It is way more important to celebrate the child that we have instead of wishing for the ideal child that we had visualised for ourselves; in comparing with others we miss out on many opportunities to appreciate our children for they REALLY are and deepen our connection and our attachment with them

As someone had said “There is no such thing as a real parent. So just be a real one

Roots and wings

What our children really need from us is NOT to focus on ways to eliminate stress and hardship for them (this exercise is rather futile) but to teach them and show them ways to cope with such difficult times. In today’s age of digital hyperconnectivity, parenting matters more than ever before. Mental health issues and in some extreme cases suicide in teenagers and young children have sky rocketed.

(There are many reasons for this and I will  address this in my webinar on mindful and strength-based parenting and the importance of attachment relationship later this month- I will be posting updates on my website ans well as my Facebook page – Nourish Heal Connect)

The basic response to a stressor is either a “fight or flight” response or a “freeze and submit” response. While the first response helps us gear up for a threat (whether real or imagined), the second response makes us turn inwards and shut down. Both responses are not helpful in many kinds of situations especially when children (and adults) are not really tuned into their emotions and self awareness is low.

There is a third type of response that is more purposeful and effective and that is a “tend and befriend” response. This helps us to focus on what we can do for ourselves as well as others at the same time allowing us to accept ALL that we are feeling at that moment without trying to change or avoid it. This also enables us to reach out for help when we need it the most. This kind of response fosters a connection with ourselves and others and helps children the most when they have a benevolent adult (usually a parent) that they can turn to. 

If we can teach our children to be more present in their actions and be more aware of their emotions, it would help them reduce stress, increase focus, be more empathetic, and stay calm—just like it does for adults. In other words, becoming more “mindful” really helps and I will be covering this in another post on “mindful and strength based parenting”.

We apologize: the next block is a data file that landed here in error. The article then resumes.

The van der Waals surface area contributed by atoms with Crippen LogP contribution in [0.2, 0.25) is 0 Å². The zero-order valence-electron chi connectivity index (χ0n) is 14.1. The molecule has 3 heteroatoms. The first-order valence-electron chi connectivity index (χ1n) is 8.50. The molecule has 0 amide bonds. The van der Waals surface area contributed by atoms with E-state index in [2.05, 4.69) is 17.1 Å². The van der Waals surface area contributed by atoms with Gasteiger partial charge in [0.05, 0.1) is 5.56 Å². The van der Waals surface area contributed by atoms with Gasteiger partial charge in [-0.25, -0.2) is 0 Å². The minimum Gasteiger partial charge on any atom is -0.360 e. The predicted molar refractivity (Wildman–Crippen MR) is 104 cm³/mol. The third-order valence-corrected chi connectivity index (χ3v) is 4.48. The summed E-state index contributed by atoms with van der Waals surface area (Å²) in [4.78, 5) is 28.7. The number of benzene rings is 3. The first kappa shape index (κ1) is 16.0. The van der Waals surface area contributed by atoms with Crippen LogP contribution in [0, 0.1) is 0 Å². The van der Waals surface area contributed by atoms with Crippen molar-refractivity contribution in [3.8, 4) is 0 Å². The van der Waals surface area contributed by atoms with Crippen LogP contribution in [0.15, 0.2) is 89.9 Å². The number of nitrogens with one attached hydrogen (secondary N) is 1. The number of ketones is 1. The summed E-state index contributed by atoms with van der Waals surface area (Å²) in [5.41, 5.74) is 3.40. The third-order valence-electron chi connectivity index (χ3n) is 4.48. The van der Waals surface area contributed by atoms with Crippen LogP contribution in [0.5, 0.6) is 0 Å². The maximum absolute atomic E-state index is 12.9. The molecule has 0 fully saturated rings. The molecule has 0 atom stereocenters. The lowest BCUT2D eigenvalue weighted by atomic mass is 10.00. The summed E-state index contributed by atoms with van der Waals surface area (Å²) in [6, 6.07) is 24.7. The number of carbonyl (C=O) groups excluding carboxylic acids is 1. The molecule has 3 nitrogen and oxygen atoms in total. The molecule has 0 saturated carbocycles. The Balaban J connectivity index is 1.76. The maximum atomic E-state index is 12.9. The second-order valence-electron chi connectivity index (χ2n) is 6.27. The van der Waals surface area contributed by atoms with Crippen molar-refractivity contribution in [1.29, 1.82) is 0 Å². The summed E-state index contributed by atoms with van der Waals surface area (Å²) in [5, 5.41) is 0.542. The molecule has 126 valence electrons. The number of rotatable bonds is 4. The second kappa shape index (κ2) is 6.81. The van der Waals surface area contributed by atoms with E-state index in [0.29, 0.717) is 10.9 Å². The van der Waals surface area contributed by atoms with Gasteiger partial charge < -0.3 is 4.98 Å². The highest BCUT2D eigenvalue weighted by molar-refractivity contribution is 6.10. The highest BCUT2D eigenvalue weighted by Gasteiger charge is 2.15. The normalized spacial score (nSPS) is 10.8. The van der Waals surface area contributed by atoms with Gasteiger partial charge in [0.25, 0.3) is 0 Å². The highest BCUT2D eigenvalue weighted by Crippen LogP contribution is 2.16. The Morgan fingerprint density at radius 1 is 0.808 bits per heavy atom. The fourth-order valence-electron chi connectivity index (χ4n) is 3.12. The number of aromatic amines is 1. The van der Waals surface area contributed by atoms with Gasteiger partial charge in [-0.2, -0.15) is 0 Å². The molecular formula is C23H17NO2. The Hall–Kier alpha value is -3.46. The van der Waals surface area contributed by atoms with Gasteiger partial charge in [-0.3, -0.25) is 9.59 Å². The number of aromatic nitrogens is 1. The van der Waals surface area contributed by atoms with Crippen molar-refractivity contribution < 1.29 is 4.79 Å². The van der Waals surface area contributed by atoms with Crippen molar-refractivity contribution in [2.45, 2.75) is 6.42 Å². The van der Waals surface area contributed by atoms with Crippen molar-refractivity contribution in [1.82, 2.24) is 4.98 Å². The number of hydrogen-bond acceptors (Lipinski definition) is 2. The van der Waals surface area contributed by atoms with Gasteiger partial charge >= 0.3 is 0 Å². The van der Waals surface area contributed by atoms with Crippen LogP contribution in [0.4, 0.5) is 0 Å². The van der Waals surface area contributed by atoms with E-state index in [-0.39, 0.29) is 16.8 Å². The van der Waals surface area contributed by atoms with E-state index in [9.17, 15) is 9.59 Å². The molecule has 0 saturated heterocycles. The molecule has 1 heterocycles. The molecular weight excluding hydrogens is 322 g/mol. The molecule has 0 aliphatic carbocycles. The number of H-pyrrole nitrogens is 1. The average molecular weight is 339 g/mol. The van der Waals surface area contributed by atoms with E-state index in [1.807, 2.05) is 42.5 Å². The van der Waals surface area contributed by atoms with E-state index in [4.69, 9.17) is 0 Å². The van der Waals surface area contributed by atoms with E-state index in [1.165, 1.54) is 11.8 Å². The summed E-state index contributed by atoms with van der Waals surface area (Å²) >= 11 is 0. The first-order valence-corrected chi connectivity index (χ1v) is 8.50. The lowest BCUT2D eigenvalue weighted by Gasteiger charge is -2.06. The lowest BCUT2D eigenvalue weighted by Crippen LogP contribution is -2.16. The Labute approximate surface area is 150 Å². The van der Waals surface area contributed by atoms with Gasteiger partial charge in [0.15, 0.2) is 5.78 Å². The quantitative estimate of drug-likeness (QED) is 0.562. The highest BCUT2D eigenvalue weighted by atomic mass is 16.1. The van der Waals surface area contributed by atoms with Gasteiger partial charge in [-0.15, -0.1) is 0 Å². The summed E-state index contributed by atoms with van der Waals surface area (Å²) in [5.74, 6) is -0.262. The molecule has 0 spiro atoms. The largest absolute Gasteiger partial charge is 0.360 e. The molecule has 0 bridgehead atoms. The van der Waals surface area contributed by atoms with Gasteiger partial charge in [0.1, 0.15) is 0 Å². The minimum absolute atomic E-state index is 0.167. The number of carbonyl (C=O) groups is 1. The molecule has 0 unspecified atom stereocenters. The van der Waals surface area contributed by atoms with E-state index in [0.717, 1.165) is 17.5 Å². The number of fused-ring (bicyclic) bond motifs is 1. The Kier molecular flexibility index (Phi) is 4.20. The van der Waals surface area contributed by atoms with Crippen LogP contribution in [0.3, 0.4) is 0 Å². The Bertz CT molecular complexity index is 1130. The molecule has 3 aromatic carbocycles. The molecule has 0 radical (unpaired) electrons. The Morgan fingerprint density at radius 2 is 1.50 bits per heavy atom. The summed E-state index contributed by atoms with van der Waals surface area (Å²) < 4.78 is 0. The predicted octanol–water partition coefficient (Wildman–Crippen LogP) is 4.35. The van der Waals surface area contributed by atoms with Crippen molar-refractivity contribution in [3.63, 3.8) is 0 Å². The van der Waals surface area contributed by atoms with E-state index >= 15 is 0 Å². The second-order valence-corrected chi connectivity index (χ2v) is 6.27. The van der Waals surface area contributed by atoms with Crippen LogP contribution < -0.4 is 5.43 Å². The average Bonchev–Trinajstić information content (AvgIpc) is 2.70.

All that I have discussed so far is key to fostering resiliency in children and I have summarised them below.

What are some of the ways that we can foster resilience in our children?

  • We can help them create a “Circle of control”- to remind them that there are things which are out of their control and therefore, no need to stress and worry about them  
  • We can teach our children to reframe the way we think about stress so that they understand that all stress is not inherently bad. Rather, if they are stressed about getting good grades, making new friends- what it really means that they really care about it
  • Just knowing that they are not alone in facing a difficult situation really helps- many times it is enough to know that they are a part of a loving family who cares enough about them to show up
  • One of the most effective ways of teaching our children to be optimistic, strong and always have hope is to help them to cultivate a GROWTH mindset. This is done by focussing on a child’s strengths rather than her weaknesses. Showing our children their strengths and enabling them to use them especially during difficult times is one most powerful lessons we teach our children
  • Inculcating a contemplative practice like mindfulness in our own lives as parents and then imbibing it in our children; these kind of practices create an internal space which enable us (amongst other things) to work through difficult emotions like pain, anger, frustration and is a powerful tool for healing
  • Be a model for and teach our children the value of self compassion; being able to forgive ourselves for making mistakes is key to bouncing back from failure

As someone had said “There are only two lasting bequests we can hope to give our children. One is roots, the other wings”.

Follow my Facebook page “Nourish Heal Connect” for live sessions on these and other topics as well as my upcoming webinar on mindful and strength based parenting later in November.